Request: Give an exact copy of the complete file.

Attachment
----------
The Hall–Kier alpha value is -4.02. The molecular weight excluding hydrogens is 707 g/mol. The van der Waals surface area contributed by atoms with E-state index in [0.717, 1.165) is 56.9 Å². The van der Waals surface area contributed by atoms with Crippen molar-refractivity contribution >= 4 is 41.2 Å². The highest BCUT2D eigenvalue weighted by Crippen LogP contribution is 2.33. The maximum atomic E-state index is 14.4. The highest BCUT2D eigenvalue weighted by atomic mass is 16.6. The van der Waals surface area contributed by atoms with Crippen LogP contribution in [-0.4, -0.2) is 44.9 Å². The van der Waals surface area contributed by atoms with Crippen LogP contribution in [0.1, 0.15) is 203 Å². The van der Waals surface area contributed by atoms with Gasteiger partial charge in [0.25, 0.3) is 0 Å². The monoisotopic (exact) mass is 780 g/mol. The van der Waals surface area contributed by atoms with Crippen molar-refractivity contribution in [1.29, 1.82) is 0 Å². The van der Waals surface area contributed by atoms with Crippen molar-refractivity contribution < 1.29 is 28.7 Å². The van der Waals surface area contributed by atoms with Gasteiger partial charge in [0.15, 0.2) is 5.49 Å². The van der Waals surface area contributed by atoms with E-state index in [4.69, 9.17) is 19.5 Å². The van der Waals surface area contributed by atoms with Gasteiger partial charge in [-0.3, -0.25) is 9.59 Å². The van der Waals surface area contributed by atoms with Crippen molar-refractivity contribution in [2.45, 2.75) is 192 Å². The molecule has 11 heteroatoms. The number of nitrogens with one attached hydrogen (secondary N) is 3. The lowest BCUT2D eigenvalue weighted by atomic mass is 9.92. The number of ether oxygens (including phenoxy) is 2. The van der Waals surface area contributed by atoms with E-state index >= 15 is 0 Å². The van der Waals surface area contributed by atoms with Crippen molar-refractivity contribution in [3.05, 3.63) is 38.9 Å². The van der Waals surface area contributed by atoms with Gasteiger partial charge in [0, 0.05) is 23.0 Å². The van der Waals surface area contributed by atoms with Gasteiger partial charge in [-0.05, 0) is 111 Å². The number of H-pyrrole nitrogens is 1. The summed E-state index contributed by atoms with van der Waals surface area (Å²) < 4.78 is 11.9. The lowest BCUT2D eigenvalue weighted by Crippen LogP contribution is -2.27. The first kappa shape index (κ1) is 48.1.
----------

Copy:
The Hall–Kier alpha value is -4.02. The molecular weight excluding hydrogens is 707 g/mol. The van der Waals surface area contributed by atoms with E-state index in [0.717, 1.165) is 56.9 Å². The van der Waals surface area contributed by atoms with Crippen molar-refractivity contribution >= 4 is 41.2 Å². The highest BCUT2D eigenvalue weighted by Crippen LogP contribution is 2.33. The maximum atomic E-state index is 14.4. The highest BCUT2D eigenvalue weighted by atomic mass is 16.6. The van der Waals surface area contributed by atoms with Crippen LogP contribution in [-0.4, -0.2) is 44.9 Å². The van der Waals surface area contributed by atoms with Crippen LogP contribution in [0.1, 0.15) is 203 Å². The van der Waals surface area contributed by atoms with Gasteiger partial charge in [0.25, 0.3) is 0 Å². The monoisotopic (exact) mass is 780 g/mol. The van der Waals surface area contributed by atoms with Crippen molar-refractivity contribution in [1.29, 1.82) is 0 Å². The van der Waals surface area contributed by atoms with Crippen molar-refractivity contribution < 1.29 is 28.7 Å². The van der Waals surface area contributed by atoms with Gasteiger partial charge in [0.15, 0.2) is 5.49 Å². The van der Waals surface area contributed by atoms with E-state index in [4.69, 9.17) is 19.5 Å². The van der Waals surface area contributed by atoms with Gasteiger partial charge in [-0.3, -0.25) is 9.59 Å². The van der Waals surface area contributed by atoms with Crippen molar-refractivity contribution in [2.45, 2.75) is 192 Å². The molecule has 11 heteroatoms. The number of nitrogens with one attached hydrogen (secondary N) is 3. The lowest BCUT2D eigenvalue weighted by atomic mass is 9.92. The number of ether oxygens (including phenoxy) is 2. The van der Waals surface area contributed by atoms with E-state index >= 15 is 0 Å². The van der Waals surface area contributed by atoms with Crippen molar-refractivity contribution in [3.05, 3.63) is 38.9 Å². The van der Waals surface area contributed by atoms with Gasteiger partial charge in [0, 0.05) is 23.0 Å². The van der Waals surface area contributed by atoms with Gasteiger partial charge in [-0.05, 0) is 111 Å². The number of H-pyrrole nitrogens is 1. The summed E-state index contributed by atoms with van der Waals surface area (Å²) < 4.78 is 11.9. The lowest BCUT2D eigenvalue weighted by Crippen LogP contribution is -2.27. The first kappa shape index (κ1) is 48.1.